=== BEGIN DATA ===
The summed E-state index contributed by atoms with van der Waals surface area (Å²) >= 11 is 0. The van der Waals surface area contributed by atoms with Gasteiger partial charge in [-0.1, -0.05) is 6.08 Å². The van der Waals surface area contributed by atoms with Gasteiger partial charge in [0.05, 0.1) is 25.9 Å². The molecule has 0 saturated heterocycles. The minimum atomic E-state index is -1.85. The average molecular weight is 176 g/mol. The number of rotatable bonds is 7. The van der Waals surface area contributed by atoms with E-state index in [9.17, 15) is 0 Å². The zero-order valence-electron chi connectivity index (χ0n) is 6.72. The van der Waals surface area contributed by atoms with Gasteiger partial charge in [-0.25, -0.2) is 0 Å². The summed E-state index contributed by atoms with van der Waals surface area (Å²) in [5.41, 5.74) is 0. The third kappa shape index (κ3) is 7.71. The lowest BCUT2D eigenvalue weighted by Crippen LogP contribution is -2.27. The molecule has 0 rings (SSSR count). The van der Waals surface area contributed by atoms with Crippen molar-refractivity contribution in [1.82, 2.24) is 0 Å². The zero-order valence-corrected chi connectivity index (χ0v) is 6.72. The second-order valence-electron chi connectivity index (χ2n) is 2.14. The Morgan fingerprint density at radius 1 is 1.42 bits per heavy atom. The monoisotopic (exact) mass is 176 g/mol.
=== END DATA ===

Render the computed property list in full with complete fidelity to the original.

The summed E-state index contributed by atoms with van der Waals surface area (Å²) >= 11 is 0. The van der Waals surface area contributed by atoms with Gasteiger partial charge in [-0.1, -0.05) is 6.08 Å². The van der Waals surface area contributed by atoms with Gasteiger partial charge in [0.05, 0.1) is 25.9 Å². The molecule has 0 saturated heterocycles. The minimum atomic E-state index is -1.85. The average molecular weight is 176 g/mol. The number of rotatable bonds is 7. The van der Waals surface area contributed by atoms with E-state index in [9.17, 15) is 0 Å². The zero-order valence-electron chi connectivity index (χ0n) is 6.72. The van der Waals surface area contributed by atoms with Gasteiger partial charge in [-0.25, -0.2) is 0 Å². The summed E-state index contributed by atoms with van der Waals surface area (Å²) in [5.41, 5.74) is 0. The third kappa shape index (κ3) is 7.71. The lowest BCUT2D eigenvalue weighted by Crippen LogP contribution is -2.27. The molecule has 0 rings (SSSR count). The van der Waals surface area contributed by atoms with Crippen molar-refractivity contribution in [1.82, 2.24) is 0 Å². The zero-order valence-corrected chi connectivity index (χ0v) is 6.72. The second-order valence-electron chi connectivity index (χ2n) is 2.14. The Morgan fingerprint density at radius 1 is 1.42 bits per heavy atom. The monoisotopic (exact) mass is 176 g/mol.